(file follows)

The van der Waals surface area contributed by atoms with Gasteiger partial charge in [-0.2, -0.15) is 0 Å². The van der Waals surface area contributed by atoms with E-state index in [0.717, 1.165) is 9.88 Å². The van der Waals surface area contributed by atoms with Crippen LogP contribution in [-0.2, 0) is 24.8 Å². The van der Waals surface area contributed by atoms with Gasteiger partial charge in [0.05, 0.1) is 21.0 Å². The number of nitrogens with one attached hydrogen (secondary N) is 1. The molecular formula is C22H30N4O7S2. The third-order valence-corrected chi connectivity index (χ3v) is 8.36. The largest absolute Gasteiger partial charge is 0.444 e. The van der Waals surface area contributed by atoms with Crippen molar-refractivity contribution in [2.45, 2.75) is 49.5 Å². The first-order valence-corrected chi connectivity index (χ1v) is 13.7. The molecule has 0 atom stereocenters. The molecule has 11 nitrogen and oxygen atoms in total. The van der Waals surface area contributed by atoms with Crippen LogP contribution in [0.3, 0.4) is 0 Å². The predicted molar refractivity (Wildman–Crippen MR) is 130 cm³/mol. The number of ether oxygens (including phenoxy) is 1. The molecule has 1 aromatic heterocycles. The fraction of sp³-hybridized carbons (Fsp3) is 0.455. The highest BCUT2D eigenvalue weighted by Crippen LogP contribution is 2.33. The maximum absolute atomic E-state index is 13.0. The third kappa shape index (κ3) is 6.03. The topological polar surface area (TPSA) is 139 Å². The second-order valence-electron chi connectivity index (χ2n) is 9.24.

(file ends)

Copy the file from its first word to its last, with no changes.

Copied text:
The van der Waals surface area contributed by atoms with Gasteiger partial charge in [-0.2, -0.15) is 0 Å². The van der Waals surface area contributed by atoms with E-state index in [0.717, 1.165) is 9.88 Å². The van der Waals surface area contributed by atoms with Crippen LogP contribution in [-0.2, 0) is 24.8 Å². The van der Waals surface area contributed by atoms with Gasteiger partial charge in [0.05, 0.1) is 21.0 Å². The number of nitrogens with one attached hydrogen (secondary N) is 1. The molecular formula is C22H30N4O7S2. The third-order valence-corrected chi connectivity index (χ3v) is 8.36. The largest absolute Gasteiger partial charge is 0.444 e. The van der Waals surface area contributed by atoms with Crippen molar-refractivity contribution in [2.45, 2.75) is 49.5 Å². The first-order valence-corrected chi connectivity index (χ1v) is 13.7. The molecule has 0 atom stereocenters. The molecule has 11 nitrogen and oxygen atoms in total. The van der Waals surface area contributed by atoms with Crippen LogP contribution in [0.3, 0.4) is 0 Å². The predicted molar refractivity (Wildman–Crippen MR) is 130 cm³/mol. The number of ether oxygens (including phenoxy) is 1. The molecule has 1 aromatic heterocycles. The fraction of sp³-hybridized carbons (Fsp3) is 0.455. The highest BCUT2D eigenvalue weighted by Crippen LogP contribution is 2.33. The maximum absolute atomic E-state index is 13.0. The third kappa shape index (κ3) is 6.03. The topological polar surface area (TPSA) is 139 Å². The second-order valence-electron chi connectivity index (χ2n) is 9.24.